Some of the testable implications of satisficing in surveys also suggest more complexity in general than is often allowed. If satisficing in surveys, for which the indicators of satisficing are established and clear, is far more complex than acknowledged, it would seem even more likely in areas where the evidence for satisficing is opaque and indirect. For example, questions that are challenging and difficult to answer seem to result in less satisficing than questions that are familiar and have scales that are easier to understand, because their difficulty arouses the attention of otherwise quiescent respondents (Malholtra, 2009). “Heaping” of answers in surveys appears to reflect satisficing for some kinds of questions but thoughtful engagement for others (Holbrook et al., 2014). Moving away from surveys and returning to ballot order effects, some evidence suggests that candidates at the top and at the bottom of the list do better than they should based on ballot position, while candidates in the middle do worse. Thus straightforward satisficing on the part of voters, in which parties or candidates are considered in order until an alternative reaches the voter’s aspiration level, appears not to provide a full explanation; it may still be that voters are satisficing, but if so it is in a way that is more complex than a sequential consideration of candidates. This needs additional theorizing and testing (Meredith & Salant, 2013).

The normative dimension to satisficing also needs more considered research. To what extent is satisficing a desirable decision-making rule, in which elites and masses are more likely to make correct decisions with certainty and with which they are content? This is a critical question, both for elite and mass decision-making. With respect to political knowledge, for example, a wealth of research beginning with Converse (1964) has demonstrated that ordinary individuals appear to have very shallow knowledge of public officials and the political system, as well as harboring inconsistent and unstable policy preferences. If, however, satisficing is the most effective decision rule by which individuals can “vote correctly,” perhaps we are asking too much unnecessarily and should be looking at political knowledge differently (Lupia, 2016).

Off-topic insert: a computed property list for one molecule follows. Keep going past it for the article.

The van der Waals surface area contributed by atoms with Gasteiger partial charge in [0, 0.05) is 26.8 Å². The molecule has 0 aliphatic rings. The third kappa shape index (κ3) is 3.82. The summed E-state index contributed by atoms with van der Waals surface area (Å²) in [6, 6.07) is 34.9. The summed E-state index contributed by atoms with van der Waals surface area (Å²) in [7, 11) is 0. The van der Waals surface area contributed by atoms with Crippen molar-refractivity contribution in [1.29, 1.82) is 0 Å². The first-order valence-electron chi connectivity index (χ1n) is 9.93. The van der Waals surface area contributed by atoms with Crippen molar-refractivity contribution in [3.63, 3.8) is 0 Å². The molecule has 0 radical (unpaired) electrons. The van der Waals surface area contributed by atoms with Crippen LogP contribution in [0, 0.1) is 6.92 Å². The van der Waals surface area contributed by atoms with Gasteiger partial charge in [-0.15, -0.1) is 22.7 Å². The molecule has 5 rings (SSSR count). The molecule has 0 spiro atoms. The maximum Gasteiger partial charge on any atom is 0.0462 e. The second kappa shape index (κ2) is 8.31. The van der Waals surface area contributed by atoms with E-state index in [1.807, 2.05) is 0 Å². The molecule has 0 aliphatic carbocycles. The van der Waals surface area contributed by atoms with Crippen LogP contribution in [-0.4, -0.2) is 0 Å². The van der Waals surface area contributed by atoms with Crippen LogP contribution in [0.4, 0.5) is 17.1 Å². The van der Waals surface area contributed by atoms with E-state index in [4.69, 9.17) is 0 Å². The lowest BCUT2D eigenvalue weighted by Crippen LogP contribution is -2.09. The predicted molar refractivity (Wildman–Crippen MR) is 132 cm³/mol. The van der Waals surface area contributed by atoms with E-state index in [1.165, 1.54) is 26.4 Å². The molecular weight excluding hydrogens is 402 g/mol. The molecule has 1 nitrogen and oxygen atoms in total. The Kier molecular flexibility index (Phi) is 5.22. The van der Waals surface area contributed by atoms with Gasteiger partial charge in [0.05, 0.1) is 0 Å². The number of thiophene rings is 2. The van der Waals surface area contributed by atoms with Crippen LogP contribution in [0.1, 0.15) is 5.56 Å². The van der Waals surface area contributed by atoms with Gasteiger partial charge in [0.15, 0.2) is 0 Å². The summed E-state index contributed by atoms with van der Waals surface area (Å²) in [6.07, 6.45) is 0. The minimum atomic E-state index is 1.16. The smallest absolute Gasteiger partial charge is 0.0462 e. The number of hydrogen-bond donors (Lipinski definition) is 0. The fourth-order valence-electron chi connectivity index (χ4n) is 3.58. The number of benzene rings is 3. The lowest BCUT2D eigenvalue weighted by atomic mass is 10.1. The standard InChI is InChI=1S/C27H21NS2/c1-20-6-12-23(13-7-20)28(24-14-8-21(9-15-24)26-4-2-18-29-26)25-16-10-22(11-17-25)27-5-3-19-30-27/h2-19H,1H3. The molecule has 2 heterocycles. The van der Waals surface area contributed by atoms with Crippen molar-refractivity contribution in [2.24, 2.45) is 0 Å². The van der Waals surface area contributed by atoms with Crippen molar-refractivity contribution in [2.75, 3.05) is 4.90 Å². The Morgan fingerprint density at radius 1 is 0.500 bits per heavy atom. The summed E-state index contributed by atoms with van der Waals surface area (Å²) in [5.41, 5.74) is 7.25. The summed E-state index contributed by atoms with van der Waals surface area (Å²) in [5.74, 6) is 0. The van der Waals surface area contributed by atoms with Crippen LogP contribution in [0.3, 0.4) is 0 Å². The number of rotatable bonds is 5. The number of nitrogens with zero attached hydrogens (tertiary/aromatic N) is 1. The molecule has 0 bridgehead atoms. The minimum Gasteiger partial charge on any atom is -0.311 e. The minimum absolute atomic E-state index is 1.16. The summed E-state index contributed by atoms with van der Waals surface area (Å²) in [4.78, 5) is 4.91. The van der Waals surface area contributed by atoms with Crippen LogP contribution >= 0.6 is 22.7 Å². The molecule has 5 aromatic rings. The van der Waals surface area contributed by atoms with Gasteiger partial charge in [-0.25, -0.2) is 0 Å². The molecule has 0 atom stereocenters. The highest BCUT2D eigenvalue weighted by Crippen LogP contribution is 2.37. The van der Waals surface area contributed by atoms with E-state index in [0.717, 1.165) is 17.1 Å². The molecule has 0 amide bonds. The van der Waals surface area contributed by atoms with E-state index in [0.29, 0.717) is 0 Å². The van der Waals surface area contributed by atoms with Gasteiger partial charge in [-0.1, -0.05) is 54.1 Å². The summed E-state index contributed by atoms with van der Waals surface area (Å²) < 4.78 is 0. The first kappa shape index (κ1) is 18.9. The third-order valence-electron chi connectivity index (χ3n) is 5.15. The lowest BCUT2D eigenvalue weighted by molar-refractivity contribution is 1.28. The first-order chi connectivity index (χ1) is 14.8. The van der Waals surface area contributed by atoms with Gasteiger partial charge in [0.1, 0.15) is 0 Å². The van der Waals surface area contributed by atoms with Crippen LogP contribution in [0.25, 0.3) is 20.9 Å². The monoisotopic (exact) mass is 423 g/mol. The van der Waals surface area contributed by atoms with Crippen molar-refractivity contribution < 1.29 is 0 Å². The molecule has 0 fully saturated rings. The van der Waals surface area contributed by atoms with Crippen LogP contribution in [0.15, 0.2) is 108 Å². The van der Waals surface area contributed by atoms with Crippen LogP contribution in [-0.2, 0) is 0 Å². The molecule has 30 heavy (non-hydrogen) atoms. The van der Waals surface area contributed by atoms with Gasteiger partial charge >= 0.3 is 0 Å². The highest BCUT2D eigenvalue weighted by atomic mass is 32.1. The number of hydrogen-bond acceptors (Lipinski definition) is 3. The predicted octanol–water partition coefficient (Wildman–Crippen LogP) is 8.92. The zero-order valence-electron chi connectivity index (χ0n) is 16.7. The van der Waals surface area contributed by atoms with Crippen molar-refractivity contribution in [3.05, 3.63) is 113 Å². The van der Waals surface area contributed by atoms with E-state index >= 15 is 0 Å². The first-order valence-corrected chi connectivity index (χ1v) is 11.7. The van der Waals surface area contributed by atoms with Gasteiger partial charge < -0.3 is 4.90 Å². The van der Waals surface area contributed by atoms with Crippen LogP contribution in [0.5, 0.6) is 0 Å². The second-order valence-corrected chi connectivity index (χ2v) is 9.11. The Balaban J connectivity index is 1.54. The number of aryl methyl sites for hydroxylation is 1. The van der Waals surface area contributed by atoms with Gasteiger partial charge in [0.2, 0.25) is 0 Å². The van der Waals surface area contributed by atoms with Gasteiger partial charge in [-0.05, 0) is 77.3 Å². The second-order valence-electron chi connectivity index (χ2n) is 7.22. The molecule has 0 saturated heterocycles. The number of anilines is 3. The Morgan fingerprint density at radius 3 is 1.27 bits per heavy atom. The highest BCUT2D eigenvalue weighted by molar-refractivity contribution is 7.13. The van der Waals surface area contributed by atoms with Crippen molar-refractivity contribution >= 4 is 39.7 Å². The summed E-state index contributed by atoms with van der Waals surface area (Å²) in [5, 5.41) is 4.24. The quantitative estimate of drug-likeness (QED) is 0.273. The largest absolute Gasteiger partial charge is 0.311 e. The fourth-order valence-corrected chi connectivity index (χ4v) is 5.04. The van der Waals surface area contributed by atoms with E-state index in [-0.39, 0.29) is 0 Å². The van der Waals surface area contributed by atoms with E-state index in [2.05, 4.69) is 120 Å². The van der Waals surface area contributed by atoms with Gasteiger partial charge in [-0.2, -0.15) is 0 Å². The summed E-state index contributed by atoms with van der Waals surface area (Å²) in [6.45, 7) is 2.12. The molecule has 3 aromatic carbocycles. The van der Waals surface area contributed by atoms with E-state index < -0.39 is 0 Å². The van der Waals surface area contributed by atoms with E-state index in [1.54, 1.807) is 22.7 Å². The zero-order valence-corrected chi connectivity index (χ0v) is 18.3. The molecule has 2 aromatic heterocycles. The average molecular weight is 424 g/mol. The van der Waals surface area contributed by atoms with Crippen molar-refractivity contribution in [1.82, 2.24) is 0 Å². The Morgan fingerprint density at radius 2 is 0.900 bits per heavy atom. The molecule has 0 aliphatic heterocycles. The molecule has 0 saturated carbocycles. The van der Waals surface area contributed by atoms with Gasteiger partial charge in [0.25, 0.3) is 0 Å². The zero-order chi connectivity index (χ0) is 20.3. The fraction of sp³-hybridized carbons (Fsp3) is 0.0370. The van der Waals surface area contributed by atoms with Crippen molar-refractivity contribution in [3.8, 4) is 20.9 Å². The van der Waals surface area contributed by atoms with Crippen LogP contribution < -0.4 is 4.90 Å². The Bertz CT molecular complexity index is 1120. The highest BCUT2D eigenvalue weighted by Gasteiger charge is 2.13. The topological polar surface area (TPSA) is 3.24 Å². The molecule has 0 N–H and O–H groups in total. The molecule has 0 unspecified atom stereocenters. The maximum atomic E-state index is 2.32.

This seems a particularly urgent question in the Internet age. Just as changes in survey designs can inhibit satisficing, the Internet has rendered it far easier to make an informed comparison of alternatives in a variety of domains from relationships (e.g., Tinder) to products (e.g., Consumer Reports). Thus maximizing may be an easier decision-making rule in the Internet age and more prevalent (Simonson & Rosen, 2014). To take just one example from politics, Vote Advice Applications, designed to help prospective voters choose the candidate or party that most closely reflects their policy preferences, have become commonplace around the world, with the numbers of visitors to these sites during some countries’ elections numbering in the millions (see special issue of the Journal of Elections, Public Opinion and Parties, 2017, volume 1). This may seem like a boon because it provides individuals with a fuller picture of the electoral map and offers access to additional information. But perhaps it leads individuals toward maximizing rather than satisficing and a less desirable decision rule (Lau & Redlawsk, 2006). Drawing on another of Simon’s interests—artificial intelligence (e.g., Newell & Simon, 1956, 1972)—simulations using agent-based models (e.g., Fowler & Laver, 2008) are a further promising route to gaining insights into questions of the desirability of different decision rules, how agents may respond to failed decision rules, and some of the issues about group dynamics referred to earlier.

Finally, a more ambitious agenda for future research goes beyond satisficing to Simon’s broader insights about the implications of “bounded rationality” as an alternative grand theory to rational choice. In 2003 Bendor argued that

Too much of the potential in Simon’s work has gone untapped. We have often waved a magic wand, labeled either “bounded rationality” or “satisficing,” but such wands by themselves do little scientific work. It is, however, possible to build an alternative research program. (p. 434)

Some of the more recent work on poliheuristics, political knowledge, and voting behavior has the potential to build this alternative, in combination with theories such as affective intelligence (Marcus et al., 2000) that suggest a central role for emotions in determining when individuals will rely on shortcuts such as satisficing and when they will conduct fuller information searches, and with what consequences.

Further Reading

Bansak, K., Hainmueller, J., Hopkins, D., & Yamamoto, T. (2018). The number of choice tasks and survey satisficing in conjoint experiments. Political Analysis, 26, 112–119.Find this resource:

Bendor, J. (2003). Herbert A. Simon: Political scientist. Annual Review of Political Science, 6, 433–471.Find this resource:

Campanelli, P., Gray, M., Blake, M., & Hope, S. (2016). Cognitive interviewing as tool for enhancing the accuracy of the interpretation of quantitative findings. Quality and Quantity, 50, 1021–1040.Find this resource:

Chang, E., Lin, N., Herringshaw, A., Sanna, L., Fabian, C., Perera, M., & Marchenko, V. (2011). Understanding the link between perfectionism and adjustment in college students: Examining the role of maximizing. Personality and Individual Differences, 50, 1074–1078.Find this resource: